2013 has seen a new authentication acronym emerge: FIDO – for Fast Identity Online. It’s a Silicon Valley initiative aiming at creating a large market for strong authentication by establishing standards. All previous such initiatives have failed – not that they lacked prestigious supporters. Which challenges does the FIDO Alliance face? What will make it successful?
FIDO Alliance: Consumer or Enterprise?
As of today, strong authentication is mostly an Enterprise market. Businesses implement strong authentication in order to protect their assets. Enterprise strong authentication is a mature market, although SaaS and mobility are deeply reshuffling it. What does FIDO bring to this market? A priori, little, because businesses issue their own private credentials for employees, partners and customers. Businesses don’t expect and don’t want to leverage third party credentials. Businesses don’t care about interoperability outside their own trust domain. And today’s vendor solutions already enable interoperability – i.e. single sign-on – within the trust domain.
Then, what about consumer and consumer-facing markets, B2C and B2B2C? B2C would mean that end-users actually buy FIDO tokens, which is unrealistic at large scale. It’s not a price question, rather a perception of the value and of the need to own tokens: the vast majority of users are hardly aware that they need something to safely manage their identities, so security tokens are really not on the wish list.
Hence the odds are that the market for FIDO is websites needing to make their users’ authentication more secure.
Embed and fly, or die
Unfortunately, there’s a chicken-and-egg problem: users won’t want security tokens until they can use them to connect to many different sites. Websites won’t be interested in FIDO until they can authenticate a vast proportion of their users with it. That’s typical for two-sided markets. How will FIDO get past it?
FIDO benefit for websites lies in the possibility to leverage existing tokens due to their standardization and interoperability. If a website had to invest in tokens – e.g. to subsidize their users -, that website would have no need for interoperability. This is precisely what happens today: some “rich-enough” websites – e.g. financial services – distribute tokens to some of their user segments, other websites don’t use tokens. Sharing investments requires state or industry-wide initiatives, like BankID in Norway. However, it’s not on FIDO’s agenda to create and operate a centralized authentication service charging websites accepting tokens in order to redeem tokens issuers. And no investment sharing means no incentive to interoperability, hence no need for FIDO.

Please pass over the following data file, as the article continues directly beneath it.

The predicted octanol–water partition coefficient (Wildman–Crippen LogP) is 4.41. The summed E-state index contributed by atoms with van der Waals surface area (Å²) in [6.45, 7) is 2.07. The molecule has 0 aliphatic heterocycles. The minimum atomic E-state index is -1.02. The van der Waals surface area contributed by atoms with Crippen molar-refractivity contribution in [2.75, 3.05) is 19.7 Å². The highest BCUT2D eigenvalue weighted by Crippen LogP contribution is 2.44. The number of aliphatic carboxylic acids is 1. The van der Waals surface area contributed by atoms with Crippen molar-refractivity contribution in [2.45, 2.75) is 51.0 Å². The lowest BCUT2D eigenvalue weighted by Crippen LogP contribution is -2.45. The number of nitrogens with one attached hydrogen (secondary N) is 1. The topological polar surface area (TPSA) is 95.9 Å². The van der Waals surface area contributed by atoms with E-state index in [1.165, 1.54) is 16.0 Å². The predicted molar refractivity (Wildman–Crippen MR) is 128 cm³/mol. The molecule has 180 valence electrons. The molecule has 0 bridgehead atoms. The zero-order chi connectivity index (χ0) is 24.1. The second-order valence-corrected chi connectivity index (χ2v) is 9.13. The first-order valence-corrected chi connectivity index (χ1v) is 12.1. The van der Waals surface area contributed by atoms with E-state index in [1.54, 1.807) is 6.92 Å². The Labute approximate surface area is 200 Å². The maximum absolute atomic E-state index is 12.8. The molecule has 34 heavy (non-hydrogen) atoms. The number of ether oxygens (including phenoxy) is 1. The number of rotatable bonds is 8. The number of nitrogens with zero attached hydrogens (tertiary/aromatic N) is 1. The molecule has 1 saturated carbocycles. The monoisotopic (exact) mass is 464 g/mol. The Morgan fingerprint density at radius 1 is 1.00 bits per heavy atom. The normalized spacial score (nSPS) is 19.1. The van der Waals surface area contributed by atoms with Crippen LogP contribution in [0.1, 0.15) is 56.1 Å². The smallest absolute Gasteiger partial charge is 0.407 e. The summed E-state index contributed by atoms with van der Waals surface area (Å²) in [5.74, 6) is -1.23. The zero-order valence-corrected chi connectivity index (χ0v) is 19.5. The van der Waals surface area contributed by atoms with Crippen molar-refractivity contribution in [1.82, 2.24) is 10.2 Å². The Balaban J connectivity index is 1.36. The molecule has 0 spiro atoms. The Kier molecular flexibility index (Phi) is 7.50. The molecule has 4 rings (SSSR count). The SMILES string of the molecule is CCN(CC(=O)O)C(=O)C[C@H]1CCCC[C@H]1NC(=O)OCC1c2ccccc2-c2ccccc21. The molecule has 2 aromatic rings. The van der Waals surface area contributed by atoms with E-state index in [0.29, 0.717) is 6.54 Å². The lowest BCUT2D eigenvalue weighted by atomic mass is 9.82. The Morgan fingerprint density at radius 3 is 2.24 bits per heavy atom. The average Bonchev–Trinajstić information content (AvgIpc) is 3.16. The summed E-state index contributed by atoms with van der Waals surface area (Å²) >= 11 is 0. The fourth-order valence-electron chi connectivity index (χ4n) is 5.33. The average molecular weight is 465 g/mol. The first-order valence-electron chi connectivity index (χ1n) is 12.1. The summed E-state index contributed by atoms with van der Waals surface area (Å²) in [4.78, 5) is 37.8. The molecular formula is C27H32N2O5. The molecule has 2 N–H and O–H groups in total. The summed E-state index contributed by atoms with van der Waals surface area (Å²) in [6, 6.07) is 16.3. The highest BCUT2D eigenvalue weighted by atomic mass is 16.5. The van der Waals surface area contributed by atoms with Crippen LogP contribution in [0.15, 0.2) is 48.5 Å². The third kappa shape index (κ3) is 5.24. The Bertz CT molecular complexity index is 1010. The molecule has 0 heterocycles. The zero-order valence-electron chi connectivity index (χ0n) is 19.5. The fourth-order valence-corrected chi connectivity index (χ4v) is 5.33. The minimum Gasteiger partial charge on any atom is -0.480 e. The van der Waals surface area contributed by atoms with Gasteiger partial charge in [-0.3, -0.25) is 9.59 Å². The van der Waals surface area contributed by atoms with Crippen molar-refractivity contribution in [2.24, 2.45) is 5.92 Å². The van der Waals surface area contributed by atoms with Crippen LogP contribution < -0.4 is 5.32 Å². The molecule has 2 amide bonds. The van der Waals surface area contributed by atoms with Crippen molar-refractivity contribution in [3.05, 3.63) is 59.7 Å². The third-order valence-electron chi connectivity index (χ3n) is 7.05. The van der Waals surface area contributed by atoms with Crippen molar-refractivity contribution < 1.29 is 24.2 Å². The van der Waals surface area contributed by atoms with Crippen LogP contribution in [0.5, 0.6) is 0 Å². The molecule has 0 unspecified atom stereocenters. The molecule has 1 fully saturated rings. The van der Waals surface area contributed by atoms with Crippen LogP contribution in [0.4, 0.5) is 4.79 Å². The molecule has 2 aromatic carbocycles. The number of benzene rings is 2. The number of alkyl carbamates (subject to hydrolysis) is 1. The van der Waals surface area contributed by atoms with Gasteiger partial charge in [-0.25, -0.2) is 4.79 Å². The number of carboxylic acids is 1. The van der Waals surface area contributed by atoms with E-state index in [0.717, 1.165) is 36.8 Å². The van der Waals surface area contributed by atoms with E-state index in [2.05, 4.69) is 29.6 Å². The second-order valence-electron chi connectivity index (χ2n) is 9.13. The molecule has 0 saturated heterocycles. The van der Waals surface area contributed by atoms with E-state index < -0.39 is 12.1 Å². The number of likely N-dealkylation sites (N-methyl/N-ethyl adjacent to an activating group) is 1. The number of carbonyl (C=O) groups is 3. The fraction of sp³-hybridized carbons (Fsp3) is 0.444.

So what? Device manufacturers may own the key to the solution. Embedding FIDO tokens in every day devices shifts the chicken-and-egg problem from websites to device manufacturers. The manufacturers business model is precisely to add hardware and firmware features that they believe will benefit their sales or margins. So FIDO ultimate challenge will be to convince device manufacturers about the value of embedding tokens. That challenge is not to be underestimated: NFC has been struggling with it for more than 5 years now.
Is that all? Nope…
Besides, as long as most of the installed base won’t be FIDO-enabled, will websites want to support it? Will they implement an “optional” secure authentication, only for those users having a FIDO-compliant device? How will users having several devices – some FIDO-compliant, some not – authenticate? So, FIDO will probably need to convince not just a few, but most device manufacturers.
Now the key question: will Apple join the FIDO Alliance?
The expectations that Apple would embrace NFC have been vain so far, as Apple is pushing an alternative standard. Here, however, Apple has been the first large phone manufacturer to embed a biometric sensor (TouchID on iPhone 5S, see my post). But there is no sign that Apple will open the API or make it FIDO-compliant.
This is more than a challenge for the FIDO Alliance: it’s a risk they can’t mitigate.
And now?! Almost finished…
Last but not least: can this work without an identity provider?
If I was using my FIDO token to authenticate to, say, 15 websites, what would happen if I lost it or I wanted to change the device where it’s embedded? The answer is: I would need to enroll my new token with all of these websites. And for this, how would I prove to these websites that I’m the right user, if I no longer had the token I use to prove my identity? …
Making authentication more secure introduces a need for an “identity provider”, some kind of a neutral entity that can safely issue tokens and reissue them when needed. This is not in FIDO’s scope, so there’s a risk that it will make websites’ life (with authentication) even more complex and costly that it was already.
It’s another challenge, but when FIDO will get to that point, inWebo can help.